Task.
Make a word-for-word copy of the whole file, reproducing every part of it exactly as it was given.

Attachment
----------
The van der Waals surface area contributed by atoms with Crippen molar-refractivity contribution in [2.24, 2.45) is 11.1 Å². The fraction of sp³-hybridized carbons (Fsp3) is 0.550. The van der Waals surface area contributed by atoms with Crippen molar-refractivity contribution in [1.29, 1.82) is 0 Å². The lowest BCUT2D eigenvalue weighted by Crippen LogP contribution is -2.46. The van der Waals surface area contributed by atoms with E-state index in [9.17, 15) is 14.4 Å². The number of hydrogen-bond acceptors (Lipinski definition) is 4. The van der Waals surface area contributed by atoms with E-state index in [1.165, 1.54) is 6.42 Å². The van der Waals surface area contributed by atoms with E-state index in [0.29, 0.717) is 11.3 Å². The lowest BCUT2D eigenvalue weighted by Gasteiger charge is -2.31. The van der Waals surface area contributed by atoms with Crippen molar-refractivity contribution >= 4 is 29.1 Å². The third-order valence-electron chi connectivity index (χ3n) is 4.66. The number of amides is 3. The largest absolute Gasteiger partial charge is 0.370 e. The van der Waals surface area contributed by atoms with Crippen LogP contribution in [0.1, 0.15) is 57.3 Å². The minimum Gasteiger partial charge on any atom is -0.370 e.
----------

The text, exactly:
The van der Waals surface area contributed by atoms with Crippen molar-refractivity contribution in [2.24, 2.45) is 11.1 Å². The fraction of sp³-hybridized carbons (Fsp3) is 0.550. The van der Waals surface area contributed by atoms with Crippen molar-refractivity contribution in [1.29, 1.82) is 0 Å². The lowest BCUT2D eigenvalue weighted by Crippen LogP contribution is -2.46. The van der Waals surface area contributed by atoms with E-state index in [9.17, 15) is 14.4 Å². The number of hydrogen-bond acceptors (Lipinski definition) is 4. The van der Waals surface area contributed by atoms with E-state index in [1.165, 1.54) is 6.42 Å². The van der Waals surface area contributed by atoms with E-state index in [0.29, 0.717) is 11.3 Å². The lowest BCUT2D eigenvalue weighted by Gasteiger charge is -2.31. The van der Waals surface area contributed by atoms with Crippen molar-refractivity contribution >= 4 is 29.1 Å². The third-order valence-electron chi connectivity index (χ3n) is 4.66. The number of amides is 3. The largest absolute Gasteiger partial charge is 0.370 e. The van der Waals surface area contributed by atoms with Crippen LogP contribution in [0.1, 0.15) is 57.3 Å². The minimum Gasteiger partial charge on any atom is -0.370 e.